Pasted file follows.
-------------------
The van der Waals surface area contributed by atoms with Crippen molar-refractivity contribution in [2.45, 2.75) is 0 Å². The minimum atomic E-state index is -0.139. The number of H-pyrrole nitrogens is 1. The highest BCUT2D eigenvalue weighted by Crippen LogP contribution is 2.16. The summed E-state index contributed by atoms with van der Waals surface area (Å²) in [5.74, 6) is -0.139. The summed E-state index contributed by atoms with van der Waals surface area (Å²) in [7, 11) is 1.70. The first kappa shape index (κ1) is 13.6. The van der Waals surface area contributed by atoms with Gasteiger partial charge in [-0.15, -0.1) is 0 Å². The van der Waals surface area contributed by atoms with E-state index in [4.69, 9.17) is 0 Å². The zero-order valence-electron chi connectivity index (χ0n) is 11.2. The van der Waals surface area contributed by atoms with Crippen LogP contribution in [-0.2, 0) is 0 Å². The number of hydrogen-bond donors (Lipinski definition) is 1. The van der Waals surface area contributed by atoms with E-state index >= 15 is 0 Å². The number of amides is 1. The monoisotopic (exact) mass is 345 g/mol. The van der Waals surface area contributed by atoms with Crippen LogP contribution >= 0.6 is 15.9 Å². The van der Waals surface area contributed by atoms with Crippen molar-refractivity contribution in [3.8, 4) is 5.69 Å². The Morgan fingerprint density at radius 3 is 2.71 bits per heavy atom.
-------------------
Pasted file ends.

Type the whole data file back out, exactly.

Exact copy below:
The van der Waals surface area contributed by atoms with Crippen molar-refractivity contribution in [2.45, 2.75) is 0 Å². The minimum atomic E-state index is -0.139. The number of H-pyrrole nitrogens is 1. The highest BCUT2D eigenvalue weighted by Crippen LogP contribution is 2.16. The summed E-state index contributed by atoms with van der Waals surface area (Å²) in [5.74, 6) is -0.139. The summed E-state index contributed by atoms with van der Waals surface area (Å²) in [7, 11) is 1.70. The first kappa shape index (κ1) is 13.6. The van der Waals surface area contributed by atoms with Gasteiger partial charge in [-0.15, -0.1) is 0 Å². The van der Waals surface area contributed by atoms with E-state index in [4.69, 9.17) is 0 Å². The zero-order valence-electron chi connectivity index (χ0n) is 11.2. The van der Waals surface area contributed by atoms with Crippen LogP contribution in [-0.2, 0) is 0 Å². The number of hydrogen-bond donors (Lipinski definition) is 1. The van der Waals surface area contributed by atoms with E-state index >= 15 is 0 Å². The number of amides is 1. The monoisotopic (exact) mass is 345 g/mol. The van der Waals surface area contributed by atoms with Crippen LogP contribution >= 0.6 is 15.9 Å². The van der Waals surface area contributed by atoms with Crippen molar-refractivity contribution in [3.8, 4) is 5.69 Å². The Morgan fingerprint density at radius 3 is 2.71 bits per heavy atom.